The Comprehensive and Progressive Agreement for Trans-Pacific Partnership (CPTPP) – or TPP-11 – has finally come into effect.
The free trade deal was signed in March last year between 11 of the 12 countries that had been negotiating the Trans-Pacific Partnership (TPP) after President Donald Trump withdrew the United States from that pact.
The CPTPP, which has so far been ratified by Australia, Canada, Japan, Mexico, New Zealand and Singapore, came into force on 30 December 2018. The CPTPP will enter into force for Vietnam on 14 January 2019, while the remaining four countries – Brunei, Chile, Malaysia, and Peru – have yet to ratify the agreement.
Once fully implemented, the 11 countries will form a trading bloc representing 495m consumers and 13.5% of global GDP.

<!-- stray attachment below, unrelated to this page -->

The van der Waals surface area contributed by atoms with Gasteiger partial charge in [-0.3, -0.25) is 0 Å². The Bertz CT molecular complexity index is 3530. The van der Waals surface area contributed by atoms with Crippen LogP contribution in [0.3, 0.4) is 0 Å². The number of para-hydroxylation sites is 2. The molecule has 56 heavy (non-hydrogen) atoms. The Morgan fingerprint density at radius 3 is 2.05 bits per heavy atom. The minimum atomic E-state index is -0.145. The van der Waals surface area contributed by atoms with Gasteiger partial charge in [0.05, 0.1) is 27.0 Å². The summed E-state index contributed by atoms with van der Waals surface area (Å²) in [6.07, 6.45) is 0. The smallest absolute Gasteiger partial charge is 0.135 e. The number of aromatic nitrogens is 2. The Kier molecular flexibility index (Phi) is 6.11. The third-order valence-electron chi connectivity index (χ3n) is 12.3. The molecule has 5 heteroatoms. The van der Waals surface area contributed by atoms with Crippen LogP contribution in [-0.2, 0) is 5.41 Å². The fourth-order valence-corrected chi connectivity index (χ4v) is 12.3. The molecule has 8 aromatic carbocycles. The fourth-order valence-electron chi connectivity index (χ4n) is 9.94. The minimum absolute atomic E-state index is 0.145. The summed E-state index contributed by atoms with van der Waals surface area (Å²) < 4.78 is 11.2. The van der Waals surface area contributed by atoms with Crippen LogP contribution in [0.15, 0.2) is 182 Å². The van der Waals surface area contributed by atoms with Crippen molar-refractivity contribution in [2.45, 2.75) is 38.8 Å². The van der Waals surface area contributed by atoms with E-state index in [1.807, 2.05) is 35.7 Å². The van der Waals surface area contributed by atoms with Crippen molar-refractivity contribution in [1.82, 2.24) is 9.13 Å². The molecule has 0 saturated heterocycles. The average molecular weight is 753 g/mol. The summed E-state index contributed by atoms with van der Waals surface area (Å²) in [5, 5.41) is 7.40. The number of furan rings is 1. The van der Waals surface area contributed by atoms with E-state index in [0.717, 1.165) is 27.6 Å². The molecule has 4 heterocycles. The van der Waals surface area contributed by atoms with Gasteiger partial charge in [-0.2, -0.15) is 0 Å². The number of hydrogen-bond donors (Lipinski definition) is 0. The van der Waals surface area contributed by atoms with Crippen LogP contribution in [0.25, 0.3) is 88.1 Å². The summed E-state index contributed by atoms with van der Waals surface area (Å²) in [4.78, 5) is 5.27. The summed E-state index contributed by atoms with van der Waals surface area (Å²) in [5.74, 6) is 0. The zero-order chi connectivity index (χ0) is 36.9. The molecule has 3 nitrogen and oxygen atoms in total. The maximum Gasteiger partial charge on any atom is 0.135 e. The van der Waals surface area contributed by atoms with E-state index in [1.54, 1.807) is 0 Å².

Many of the original TPP provisions remain intact in CPTPP, with customs duties on 95% of trade in goods due to be removed, including all textiles and apparel. Some products will see immediate duty-free treatment, while tariffs on other goods will be lowered gradually over a number of years until being eliminated entirely. The full schedule can be accessed in the re:source by just-style strategic planning tool.
The CPTPP has “yarn-forward” rules of origin, which means that fibres may be produced anywhere, but each component starting with the yarn used to make the apparel garments must be formed within the free trade area in order to qualify for duty-free treatment.
Vietnam is widely expected to be one of the biggest beneficiaries of the CPTPP, although an analysis on just-style warns buyers to prepare for limited growth in exports out of Vietnam as the CPTPP and EU-Vietnam free trade agreements will intensify competition for labour between the apparel industry and other export-oriented sectors: Can Vietnam reach its apparel export potential?